Republican Sen. Charles E. Grassley (Iowa), ranking member of the Judiciary Committee, opened an investigation into legal issues related to the diversions. He launched a second probe into an alleged $3.4 million embezzlement at the Washington-based American Legacy Foundation.
“The public should know when charitable dollars are diverted,” Grassley said in a statement. “Tax-exempt dollars are meant for tax-exempt purposes, not bankrolling someone’s personal Champagne lifestyle.”
Sen. Tom Coburn (R-Okla.), ranking member of the Homeland Security and Governmental Affairs Committee, said he will ask the Government Accountability Office to look into many of the same issues.
On the other side of the Capitol, Rep. Dave Camp (R-Mich.), chairman of the House Ways and Means Committee, issued a statement calling it “vital that nonprofits account for, and accurately report, how their funds are used, even when the worst happens and funds are misused.”
Charity regulators from Maryland to Hawaii said that a database of diversions, developed and made public this week by The Washington Post, gave them an additional weapon in their fight to identify wayward nonprofits and focus their limited investigative resources.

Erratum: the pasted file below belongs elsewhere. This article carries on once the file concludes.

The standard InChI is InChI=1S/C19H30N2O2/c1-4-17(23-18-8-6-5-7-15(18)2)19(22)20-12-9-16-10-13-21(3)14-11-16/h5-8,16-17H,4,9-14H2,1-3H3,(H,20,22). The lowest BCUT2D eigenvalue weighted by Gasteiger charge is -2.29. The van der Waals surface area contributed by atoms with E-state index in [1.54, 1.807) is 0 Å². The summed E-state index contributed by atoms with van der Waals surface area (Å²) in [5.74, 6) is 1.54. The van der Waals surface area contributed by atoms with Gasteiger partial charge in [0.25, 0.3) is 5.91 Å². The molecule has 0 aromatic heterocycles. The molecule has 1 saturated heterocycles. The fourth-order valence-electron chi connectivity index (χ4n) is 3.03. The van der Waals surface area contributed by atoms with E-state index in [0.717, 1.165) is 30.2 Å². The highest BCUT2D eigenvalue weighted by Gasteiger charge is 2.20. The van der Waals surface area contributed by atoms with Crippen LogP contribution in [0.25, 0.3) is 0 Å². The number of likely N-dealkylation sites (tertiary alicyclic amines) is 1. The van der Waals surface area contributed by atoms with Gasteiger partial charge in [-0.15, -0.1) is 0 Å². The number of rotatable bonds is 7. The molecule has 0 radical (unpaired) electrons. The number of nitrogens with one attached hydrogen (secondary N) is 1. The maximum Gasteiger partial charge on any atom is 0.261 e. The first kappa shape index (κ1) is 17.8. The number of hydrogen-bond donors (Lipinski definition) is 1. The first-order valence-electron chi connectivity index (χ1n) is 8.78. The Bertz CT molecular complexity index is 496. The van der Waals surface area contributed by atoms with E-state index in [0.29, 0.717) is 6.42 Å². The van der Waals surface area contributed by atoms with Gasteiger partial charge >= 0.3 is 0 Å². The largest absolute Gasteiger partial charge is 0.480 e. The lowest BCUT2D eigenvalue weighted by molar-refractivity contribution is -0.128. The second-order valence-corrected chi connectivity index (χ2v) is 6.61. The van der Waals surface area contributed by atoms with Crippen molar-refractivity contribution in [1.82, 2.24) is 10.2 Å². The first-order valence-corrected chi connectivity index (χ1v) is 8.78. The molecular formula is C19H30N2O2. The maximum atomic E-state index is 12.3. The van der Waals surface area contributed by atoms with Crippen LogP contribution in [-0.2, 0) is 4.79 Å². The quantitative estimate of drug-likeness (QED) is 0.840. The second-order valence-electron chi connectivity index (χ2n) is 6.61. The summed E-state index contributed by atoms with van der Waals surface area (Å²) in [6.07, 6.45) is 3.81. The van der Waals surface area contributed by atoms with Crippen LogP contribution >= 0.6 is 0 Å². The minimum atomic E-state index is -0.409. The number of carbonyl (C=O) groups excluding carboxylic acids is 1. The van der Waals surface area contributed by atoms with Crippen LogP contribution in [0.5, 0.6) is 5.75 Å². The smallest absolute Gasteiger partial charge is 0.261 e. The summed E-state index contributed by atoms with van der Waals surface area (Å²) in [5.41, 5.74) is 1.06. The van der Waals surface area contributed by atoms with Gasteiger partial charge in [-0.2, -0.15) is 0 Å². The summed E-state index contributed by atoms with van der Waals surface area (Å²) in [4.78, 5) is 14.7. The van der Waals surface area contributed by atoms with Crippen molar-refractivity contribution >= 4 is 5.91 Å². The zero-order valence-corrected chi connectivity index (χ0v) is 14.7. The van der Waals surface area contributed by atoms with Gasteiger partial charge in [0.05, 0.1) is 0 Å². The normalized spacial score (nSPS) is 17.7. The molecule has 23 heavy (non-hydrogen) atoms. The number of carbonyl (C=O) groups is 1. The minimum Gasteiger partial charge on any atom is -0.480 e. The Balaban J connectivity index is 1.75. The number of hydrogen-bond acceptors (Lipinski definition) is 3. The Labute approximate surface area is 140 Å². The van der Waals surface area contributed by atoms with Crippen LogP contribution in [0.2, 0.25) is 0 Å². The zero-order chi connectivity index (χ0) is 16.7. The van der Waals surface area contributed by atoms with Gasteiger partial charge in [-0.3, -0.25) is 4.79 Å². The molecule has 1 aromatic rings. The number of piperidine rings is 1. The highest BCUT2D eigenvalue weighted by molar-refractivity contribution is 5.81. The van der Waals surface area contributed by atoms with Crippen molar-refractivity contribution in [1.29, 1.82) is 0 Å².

D.C. Attorney General Irvin B. Nathan said the database provides “a valuable tool for screening whether nonprofits are fulfilling their basic obligation to protect the charitable assets entrusted to them.”
In New York, the state attorney general’s office is “reviewing the database and will be following up with a number of the charities listed,” said David E. Nachman, the office’s chief of enforcement for charities.
In Hawaii, regulators said they had contacted one charity named in the database that appeared to have failed to disclose the amounts and circumstances of its loss.
“You’ve basically given us all homework,” said Hugh R. Jones, Hawaii’s supervising deputy attorney general for the charities division.
The officials were responding to an investigation, published Sunday, in which The Post identified more than 1,000 larger nonprofits that in recent years disclosed that they had suffered significant diversions of their assets — many acts of fraud and embezzlement.
The diversions highlighted in the article totaled hundreds of millions of dollars. But the investigation also found that in apparent violation of federal reporting rules, many of the organizations failed to include the amount they lost and other key details in their disclosures.